Emma Stone: "I think initially, definitely, but then you realize that there's just so much material when it comes to Spider-Man. I had done The Help right before this and that was a book, and so there was also that kind of fan base, but that's one book and this is 50 years-worth of comic book material. So, there's different incarnations of Gwen, and I realized that you can't please everybody and that you were cast because they're hoping that you can bring this character to life in the best way that you know how. So, at the end of the day, I hope that people are satisfied. I know that not everybody will be, and that's one of those trials of being human, when you learn that not everybody can like you. It is a tough lesson, isn't it? But it's important and I think hopefully people will be okay with my incarnation."

We haven't seen much about Gwen Stacy outside of the comics. What are you hoping to explore in this relationship?

Marc Webb: "Well, in the way that I think that Peter Parker eventually learns about sacrifice through Gwen Stacy, but in order to adequately learn that lesson you have to feel that really strong bond. Something for me, I think, in terms of what we set out to do with this relationship, specifically between Peter and Gwen...I mean, you remember the first time that you meet a girl in high school and that you get to share things with that person that you might not have shared with any other people, that creates a bond and an intensity that I think has a lot of currency. When you get that opportunity to be honest and open with somebody for the first time and share things about yourself that you haven't been able to before, things that you might be scared of or ashamed about, that's really exhilarating. I think that's something that people will really identify with. That was something that was fun about the relationship."

"And then in terms of Gwen as a character, she's really smart. She's got this scientific quality, and maybe you can speak more to this, but she's in sort of a weird position, stuck between the different men in her life."

Emma Stone: "Yeah, her duty to her father and her duty to her boyfriend, because she's a real confidant for him. Their intimacy is such an incredible element, and I think that Gwen has been in control her whole life. She's the oldest daughter of a police chief who is constantly terrified that her father is going to die every day. She has to have an element of being smart because she has to be. She's a valedictorian because she has to be. She has to take care of things and be responsible for her family, and I think that being able to let go and trust somebody who puts themselves in the face of death of every day, too, that's like, great, now she's drawn to another person that could die at any moment and she has to keep his secret and pick and choose between her first love which is her father, of course, like every girl. That's the first man in your life and then her first boyfriend. So, it's a pretty complex situation for Gwen, and there's a lot of, I think, sadness and fear in her life combined with the fact that she's outwardly confident and strong and smart and takes no bullshit. She's soft and 17 underneath it all."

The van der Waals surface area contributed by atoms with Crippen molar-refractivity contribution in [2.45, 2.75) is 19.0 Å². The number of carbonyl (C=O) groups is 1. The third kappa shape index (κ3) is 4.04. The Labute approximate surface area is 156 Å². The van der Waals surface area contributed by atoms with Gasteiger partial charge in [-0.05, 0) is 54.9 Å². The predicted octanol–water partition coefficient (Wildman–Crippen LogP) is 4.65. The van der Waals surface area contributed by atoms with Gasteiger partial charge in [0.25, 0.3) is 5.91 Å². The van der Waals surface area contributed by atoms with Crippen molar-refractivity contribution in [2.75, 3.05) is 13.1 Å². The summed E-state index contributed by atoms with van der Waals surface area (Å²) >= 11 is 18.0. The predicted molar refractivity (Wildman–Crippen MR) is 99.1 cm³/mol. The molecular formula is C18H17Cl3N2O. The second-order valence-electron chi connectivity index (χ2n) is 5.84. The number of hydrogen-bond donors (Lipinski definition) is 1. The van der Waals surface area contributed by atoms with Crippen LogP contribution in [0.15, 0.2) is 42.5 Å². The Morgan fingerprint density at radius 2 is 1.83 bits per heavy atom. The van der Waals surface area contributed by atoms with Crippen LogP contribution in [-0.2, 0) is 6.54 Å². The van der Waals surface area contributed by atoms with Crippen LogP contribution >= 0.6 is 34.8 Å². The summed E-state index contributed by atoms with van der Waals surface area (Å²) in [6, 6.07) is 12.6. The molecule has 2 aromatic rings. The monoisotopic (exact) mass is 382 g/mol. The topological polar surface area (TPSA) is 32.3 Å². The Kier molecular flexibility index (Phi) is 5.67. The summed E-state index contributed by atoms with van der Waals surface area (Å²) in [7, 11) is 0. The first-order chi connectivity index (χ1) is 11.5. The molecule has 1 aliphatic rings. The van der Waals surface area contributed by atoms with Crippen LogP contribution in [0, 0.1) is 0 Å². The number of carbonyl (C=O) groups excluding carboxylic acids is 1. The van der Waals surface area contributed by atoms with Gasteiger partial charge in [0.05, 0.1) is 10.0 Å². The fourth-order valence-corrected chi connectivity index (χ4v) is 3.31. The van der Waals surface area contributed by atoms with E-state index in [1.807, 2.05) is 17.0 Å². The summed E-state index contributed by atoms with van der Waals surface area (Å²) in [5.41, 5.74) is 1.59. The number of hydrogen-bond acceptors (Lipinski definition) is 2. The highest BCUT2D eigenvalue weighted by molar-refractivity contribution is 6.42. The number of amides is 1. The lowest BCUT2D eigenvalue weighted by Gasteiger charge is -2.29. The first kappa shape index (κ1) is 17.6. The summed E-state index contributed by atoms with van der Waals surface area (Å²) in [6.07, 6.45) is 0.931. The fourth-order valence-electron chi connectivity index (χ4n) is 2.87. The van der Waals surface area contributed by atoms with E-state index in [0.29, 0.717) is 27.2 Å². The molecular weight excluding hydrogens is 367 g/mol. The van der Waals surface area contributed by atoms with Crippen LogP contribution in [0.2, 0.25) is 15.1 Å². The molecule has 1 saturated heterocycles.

Marc Webb: "There's a great source of drama, and Gwen is at the center of this in a lot of ways – there's competing ideas of what's good. These people, everybody's heart is in the right place, but they execute their plans in different ways, and that goes for The Lizard and Curt Connors as well. Gwen in particular is stuck between The Captain and Peter Parker and Spider-Man who have different ways about going about finding justice in their lives. I think that's a really fun thing to explore in the movie."

With the romance being so important in the story, how quickly did you see the chemistry happening between Emma and Andrew Garfield? How did you guys find that? Did you land that right away or did it take work, finding those moments where you click as Peter and Gwen?

Marc Webb: "I know that when we did a screen test…what was great was that I think that Emma brought a level of humor and levity that Andrew really responded to, and there was this immediate sense of lightness in the interaction which I think tracks really beautifully onscreen. And when you have that, you just want to spend time with them. There was another thing, there was a spontaneity on set. I don't know how much improv Andrew had done, but had you done a lot of improv?"

Emma Stone: "Yeah."

Marc Webb: "And you could tell because they were just firing it off and that was really cool, to have a very big, huge movie with a lot of visual effects and a lot of pressure and a lot of days and a lot of grilling things, and then you have these, like, wistful spirits who are just snappy. Denis Leary was really funny. That was a real joy to watch."

With 50 years-worth of Spider-Man available, why go back and explore this origin story one more time so soon?